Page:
White House nominates biotech expert as inaugural director of ARPA-H

Written by Dave Nyczepir

President Biden plans to appoint Renee Wegrzyn as the first director of the new Advanced Health Research Projects Agency, which will lead his Moonshot cancer project, the White House announced Monday.

Wegrzyn is responsible for shaping ARPA-H’s research portfolio to develop biomedical innovations to prevent, detect and treat persistent diseases, namely cancer.

Wegrzyn must be confirmed by the Senate, the appointment going first through the committee, before becoming director. She will be the first head of the health R&D agency, which was formally nominated by President Biden during his State of the Union address in March.

The 21st Century Cures Act of 2016 originally funded the Cancer Moonshot, advancing new areas of research, and Biden announced the next phase to begin 2022 with the goal of halving the death rate within 25 years. Biden established ARPA-H in March to attract diverse biomedical and health research talent across sectors and form public-private partnerships leading to more effective and accessible treatments for cancer and other diseases.

The announcement comes on the 60th anniversary of President Kennedy’s Moonshot Speech and follows the appointment of a number of high-level women to senior positions in federal agencies. Wegrzyn previously worked at the Defense Advanced Research Projects Agency and the Intelligence Advanced Research Projects Activity, while Biden’s pick for Office of Science and Technology Policy director Arati Prabhakar had served as director of both DARPA and the National Institute of Standards and Technology.

“I have seen firsthand the tremendous expertise and energy that America’s biomedical and biotech enterprise can bring to solving some of the toughest health problems,” Wegrzyn said in a statement. “ARPA-H will create the space for transformation and collaboration needed to support the next generation of moonshots for health, not only for complex diseases like cancer, but also systemic barriers like gaps in the supply chain. supply and equitable access to advanced technologies and remedies for all. .”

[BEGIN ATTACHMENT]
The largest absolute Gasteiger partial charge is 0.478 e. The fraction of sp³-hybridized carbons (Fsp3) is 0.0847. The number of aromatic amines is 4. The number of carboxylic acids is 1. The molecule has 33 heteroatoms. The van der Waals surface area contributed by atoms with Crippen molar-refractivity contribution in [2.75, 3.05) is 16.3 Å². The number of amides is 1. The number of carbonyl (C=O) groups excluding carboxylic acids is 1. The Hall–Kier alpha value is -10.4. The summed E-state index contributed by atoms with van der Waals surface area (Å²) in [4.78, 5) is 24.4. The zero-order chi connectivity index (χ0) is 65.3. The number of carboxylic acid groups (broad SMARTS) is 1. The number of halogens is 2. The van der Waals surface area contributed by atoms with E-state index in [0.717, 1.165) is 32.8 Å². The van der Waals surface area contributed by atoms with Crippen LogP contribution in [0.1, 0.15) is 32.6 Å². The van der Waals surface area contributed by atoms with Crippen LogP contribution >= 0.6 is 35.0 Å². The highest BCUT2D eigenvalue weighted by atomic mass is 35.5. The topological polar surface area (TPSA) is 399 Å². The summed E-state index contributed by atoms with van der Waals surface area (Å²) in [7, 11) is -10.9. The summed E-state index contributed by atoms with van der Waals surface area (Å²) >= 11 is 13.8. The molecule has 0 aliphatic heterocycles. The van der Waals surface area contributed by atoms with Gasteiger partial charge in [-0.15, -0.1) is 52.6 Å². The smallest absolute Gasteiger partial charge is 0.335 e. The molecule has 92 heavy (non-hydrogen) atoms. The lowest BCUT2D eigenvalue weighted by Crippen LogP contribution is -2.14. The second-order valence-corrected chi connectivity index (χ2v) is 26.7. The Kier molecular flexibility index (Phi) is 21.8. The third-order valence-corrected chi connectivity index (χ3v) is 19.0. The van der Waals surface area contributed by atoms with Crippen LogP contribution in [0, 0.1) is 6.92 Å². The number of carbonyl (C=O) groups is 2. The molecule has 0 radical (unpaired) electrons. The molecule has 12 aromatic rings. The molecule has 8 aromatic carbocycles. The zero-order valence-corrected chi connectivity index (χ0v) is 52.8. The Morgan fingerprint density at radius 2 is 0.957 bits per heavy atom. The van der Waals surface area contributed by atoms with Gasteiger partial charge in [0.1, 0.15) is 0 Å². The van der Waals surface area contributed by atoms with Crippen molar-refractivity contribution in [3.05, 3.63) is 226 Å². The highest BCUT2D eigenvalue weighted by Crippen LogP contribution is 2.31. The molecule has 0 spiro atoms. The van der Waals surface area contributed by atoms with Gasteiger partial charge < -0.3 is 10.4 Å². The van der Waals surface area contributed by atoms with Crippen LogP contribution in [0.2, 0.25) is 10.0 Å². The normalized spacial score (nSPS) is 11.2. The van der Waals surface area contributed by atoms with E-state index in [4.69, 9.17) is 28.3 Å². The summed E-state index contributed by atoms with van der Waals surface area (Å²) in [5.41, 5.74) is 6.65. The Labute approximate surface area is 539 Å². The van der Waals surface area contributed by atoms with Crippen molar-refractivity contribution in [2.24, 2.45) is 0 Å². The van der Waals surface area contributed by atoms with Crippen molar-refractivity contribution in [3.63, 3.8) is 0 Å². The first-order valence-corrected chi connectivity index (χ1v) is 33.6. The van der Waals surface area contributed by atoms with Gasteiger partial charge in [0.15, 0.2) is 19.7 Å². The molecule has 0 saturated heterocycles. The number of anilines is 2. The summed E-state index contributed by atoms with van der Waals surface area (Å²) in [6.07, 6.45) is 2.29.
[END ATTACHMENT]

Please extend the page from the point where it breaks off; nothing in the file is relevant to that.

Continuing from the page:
Wegrzyn is currently Vice President of Business Development at Ginkgo Bioworks and Head of Innovation at Concentric by Ginkgo, roles that involve using synthetic biology to get ahead of infectious diseases like COVID-19 through biomanufacturing, vaccine development and biomonitoring of pathogens.

Prior to that, Wegrzyn was a program officer in DARPA’s Office of Biological Technologies, where she received the Senior Public Service Medal for her work to improve biosafety, promote public health, and support the national bioeconomy.

Wegrzyn has also served on the National Academies of Sciences Council on Army Research and Development, as well as the Scientific Advisory Boards of Revive & Restore, Air Force Research Laboratories, Nuclear Threat Initiative and the Institute for Innovative Genomics.

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